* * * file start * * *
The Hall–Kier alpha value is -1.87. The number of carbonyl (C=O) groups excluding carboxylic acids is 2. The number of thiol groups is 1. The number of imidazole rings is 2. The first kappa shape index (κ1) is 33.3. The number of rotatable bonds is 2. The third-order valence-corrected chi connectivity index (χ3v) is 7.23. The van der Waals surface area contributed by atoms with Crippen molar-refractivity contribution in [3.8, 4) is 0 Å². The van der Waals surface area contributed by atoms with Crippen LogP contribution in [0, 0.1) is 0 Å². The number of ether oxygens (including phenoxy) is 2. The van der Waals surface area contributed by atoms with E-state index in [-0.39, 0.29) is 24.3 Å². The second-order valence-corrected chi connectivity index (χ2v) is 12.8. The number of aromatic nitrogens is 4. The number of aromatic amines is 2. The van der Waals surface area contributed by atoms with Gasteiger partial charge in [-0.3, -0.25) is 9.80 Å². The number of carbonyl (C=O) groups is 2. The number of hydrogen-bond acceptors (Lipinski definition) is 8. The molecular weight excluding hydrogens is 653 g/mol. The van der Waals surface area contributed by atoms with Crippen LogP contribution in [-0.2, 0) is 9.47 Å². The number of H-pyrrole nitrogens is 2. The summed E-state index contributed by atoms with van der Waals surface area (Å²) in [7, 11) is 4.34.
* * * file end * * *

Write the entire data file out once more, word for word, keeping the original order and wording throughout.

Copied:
The Hall–Kier alpha value is -1.87. The number of carbonyl (C=O) groups excluding carboxylic acids is 2. The number of thiol groups is 1. The number of imidazole rings is 2. The first kappa shape index (κ1) is 33.3. The number of rotatable bonds is 2. The third-order valence-corrected chi connectivity index (χ3v) is 7.23. The van der Waals surface area contributed by atoms with Crippen molar-refractivity contribution in [3.8, 4) is 0 Å². The van der Waals surface area contributed by atoms with Crippen LogP contribution in [0, 0.1) is 0 Å². The number of ether oxygens (including phenoxy) is 2. The van der Waals surface area contributed by atoms with E-state index in [-0.39, 0.29) is 24.3 Å². The second-order valence-corrected chi connectivity index (χ2v) is 12.8. The number of aromatic nitrogens is 4. The number of aromatic amines is 2. The van der Waals surface area contributed by atoms with Gasteiger partial charge in [-0.3, -0.25) is 9.80 Å². The number of carbonyl (C=O) groups is 2. The number of hydrogen-bond acceptors (Lipinski definition) is 8. The molecular weight excluding hydrogens is 653 g/mol. The van der Waals surface area contributed by atoms with Crippen LogP contribution in [-0.2, 0) is 9.47 Å². The number of H-pyrrole nitrogens is 2. The summed E-state index contributed by atoms with van der Waals surface area (Å²) in [7, 11) is 4.34.